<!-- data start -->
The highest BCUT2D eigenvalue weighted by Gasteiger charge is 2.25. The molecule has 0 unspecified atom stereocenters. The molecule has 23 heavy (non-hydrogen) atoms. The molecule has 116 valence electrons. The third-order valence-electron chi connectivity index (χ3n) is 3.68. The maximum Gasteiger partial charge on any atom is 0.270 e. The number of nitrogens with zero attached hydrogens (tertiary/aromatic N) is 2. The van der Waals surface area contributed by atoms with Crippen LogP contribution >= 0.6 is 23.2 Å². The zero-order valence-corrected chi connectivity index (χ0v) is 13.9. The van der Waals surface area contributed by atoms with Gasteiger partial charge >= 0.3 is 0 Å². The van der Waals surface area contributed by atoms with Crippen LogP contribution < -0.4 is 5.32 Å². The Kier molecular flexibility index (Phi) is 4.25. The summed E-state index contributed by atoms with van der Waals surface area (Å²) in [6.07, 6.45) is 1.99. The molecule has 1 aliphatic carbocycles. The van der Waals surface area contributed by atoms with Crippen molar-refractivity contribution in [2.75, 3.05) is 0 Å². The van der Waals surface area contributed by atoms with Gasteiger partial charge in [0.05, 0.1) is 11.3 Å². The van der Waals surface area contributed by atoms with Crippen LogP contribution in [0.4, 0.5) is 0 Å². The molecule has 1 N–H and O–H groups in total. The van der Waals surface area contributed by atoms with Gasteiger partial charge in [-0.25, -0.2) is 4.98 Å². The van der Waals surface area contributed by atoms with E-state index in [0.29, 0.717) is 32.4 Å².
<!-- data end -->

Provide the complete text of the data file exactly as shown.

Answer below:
The highest BCUT2D eigenvalue weighted by Gasteiger charge is 2.25. The molecule has 0 unspecified atom stereocenters. The molecule has 23 heavy (non-hydrogen) atoms. The molecule has 116 valence electrons. The third-order valence-electron chi connectivity index (χ3n) is 3.68. The maximum Gasteiger partial charge on any atom is 0.270 e. The number of nitrogens with zero attached hydrogens (tertiary/aromatic N) is 2. The van der Waals surface area contributed by atoms with Crippen LogP contribution >= 0.6 is 23.2 Å². The zero-order valence-corrected chi connectivity index (χ0v) is 13.9. The van der Waals surface area contributed by atoms with Gasteiger partial charge >= 0.3 is 0 Å². The van der Waals surface area contributed by atoms with Crippen LogP contribution < -0.4 is 5.32 Å². The Kier molecular flexibility index (Phi) is 4.25. The summed E-state index contributed by atoms with van der Waals surface area (Å²) in [6.07, 6.45) is 1.99. The molecule has 1 aliphatic carbocycles. The van der Waals surface area contributed by atoms with Crippen molar-refractivity contribution in [2.75, 3.05) is 0 Å². The van der Waals surface area contributed by atoms with Gasteiger partial charge in [0.05, 0.1) is 11.3 Å². The van der Waals surface area contributed by atoms with Crippen LogP contribution in [0.4, 0.5) is 0 Å². The molecule has 1 N–H and O–H groups in total. The van der Waals surface area contributed by atoms with Gasteiger partial charge in [-0.25, -0.2) is 4.98 Å². The van der Waals surface area contributed by atoms with E-state index in [0.29, 0.717) is 32.4 Å².